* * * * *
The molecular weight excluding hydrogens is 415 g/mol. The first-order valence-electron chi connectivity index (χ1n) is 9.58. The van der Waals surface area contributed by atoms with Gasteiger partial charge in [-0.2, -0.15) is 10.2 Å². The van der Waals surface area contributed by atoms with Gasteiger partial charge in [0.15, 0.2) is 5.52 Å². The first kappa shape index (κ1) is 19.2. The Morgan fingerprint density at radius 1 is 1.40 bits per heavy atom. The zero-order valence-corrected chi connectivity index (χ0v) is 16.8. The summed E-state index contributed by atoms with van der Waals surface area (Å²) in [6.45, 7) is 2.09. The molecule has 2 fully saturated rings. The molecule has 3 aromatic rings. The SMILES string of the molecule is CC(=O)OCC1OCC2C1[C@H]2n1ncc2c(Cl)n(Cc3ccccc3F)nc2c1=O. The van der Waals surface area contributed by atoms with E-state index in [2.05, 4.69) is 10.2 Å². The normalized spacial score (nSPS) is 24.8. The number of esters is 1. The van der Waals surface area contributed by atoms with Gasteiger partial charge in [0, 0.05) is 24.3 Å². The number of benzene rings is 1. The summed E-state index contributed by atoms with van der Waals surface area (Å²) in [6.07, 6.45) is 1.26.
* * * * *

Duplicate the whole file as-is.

The molecular weight excluding hydrogens is 415 g/mol. The first-order valence-electron chi connectivity index (χ1n) is 9.58. The van der Waals surface area contributed by atoms with Gasteiger partial charge in [-0.2, -0.15) is 10.2 Å². The van der Waals surface area contributed by atoms with Gasteiger partial charge in [0.15, 0.2) is 5.52 Å². The first kappa shape index (κ1) is 19.2. The Morgan fingerprint density at radius 1 is 1.40 bits per heavy atom. The zero-order valence-corrected chi connectivity index (χ0v) is 16.8. The summed E-state index contributed by atoms with van der Waals surface area (Å²) in [6.45, 7) is 2.09. The molecule has 2 fully saturated rings. The molecule has 3 aromatic rings. The SMILES string of the molecule is CC(=O)OCC1OCC2C1[C@H]2n1ncc2c(Cl)n(Cc3ccccc3F)nc2c1=O. The van der Waals surface area contributed by atoms with E-state index in [2.05, 4.69) is 10.2 Å². The normalized spacial score (nSPS) is 24.8. The number of esters is 1. The van der Waals surface area contributed by atoms with Gasteiger partial charge in [0, 0.05) is 24.3 Å². The number of benzene rings is 1. The summed E-state index contributed by atoms with van der Waals surface area (Å²) in [6.07, 6.45) is 1.26.